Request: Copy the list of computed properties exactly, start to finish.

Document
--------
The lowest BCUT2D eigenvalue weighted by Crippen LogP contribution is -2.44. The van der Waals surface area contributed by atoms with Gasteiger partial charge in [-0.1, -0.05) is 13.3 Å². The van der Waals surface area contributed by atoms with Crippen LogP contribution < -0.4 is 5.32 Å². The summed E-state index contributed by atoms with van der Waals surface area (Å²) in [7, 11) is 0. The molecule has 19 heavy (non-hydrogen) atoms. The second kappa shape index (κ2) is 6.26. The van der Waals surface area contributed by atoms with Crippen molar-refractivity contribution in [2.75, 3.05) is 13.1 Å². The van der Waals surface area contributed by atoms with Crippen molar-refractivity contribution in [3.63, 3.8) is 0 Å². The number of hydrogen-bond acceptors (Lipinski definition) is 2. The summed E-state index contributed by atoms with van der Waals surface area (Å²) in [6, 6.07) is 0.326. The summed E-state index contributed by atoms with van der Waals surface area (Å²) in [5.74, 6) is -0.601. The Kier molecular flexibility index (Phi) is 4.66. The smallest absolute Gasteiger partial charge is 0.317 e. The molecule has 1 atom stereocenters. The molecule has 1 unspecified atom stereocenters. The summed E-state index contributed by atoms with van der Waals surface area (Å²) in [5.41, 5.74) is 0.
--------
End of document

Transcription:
The lowest BCUT2D eigenvalue weighted by Crippen LogP contribution is -2.44. The van der Waals surface area contributed by atoms with Gasteiger partial charge in [-0.1, -0.05) is 13.3 Å². The van der Waals surface area contributed by atoms with Crippen LogP contribution < -0.4 is 5.32 Å². The summed E-state index contributed by atoms with van der Waals surface area (Å²) in [7, 11) is 0. The molecule has 19 heavy (non-hydrogen) atoms. The second kappa shape index (κ2) is 6.26. The van der Waals surface area contributed by atoms with Crippen molar-refractivity contribution in [2.75, 3.05) is 13.1 Å². The van der Waals surface area contributed by atoms with Crippen molar-refractivity contribution in [3.63, 3.8) is 0 Å². The number of hydrogen-bond acceptors (Lipinski definition) is 2. The summed E-state index contributed by atoms with van der Waals surface area (Å²) in [6, 6.07) is 0.326. The summed E-state index contributed by atoms with van der Waals surface area (Å²) in [5.74, 6) is -0.601. The Kier molecular flexibility index (Phi) is 4.66. The smallest absolute Gasteiger partial charge is 0.317 e. The molecule has 1 atom stereocenters. The molecule has 1 unspecified atom stereocenters. The summed E-state index contributed by atoms with van der Waals surface area (Å²) in [5.41, 5.74) is 0.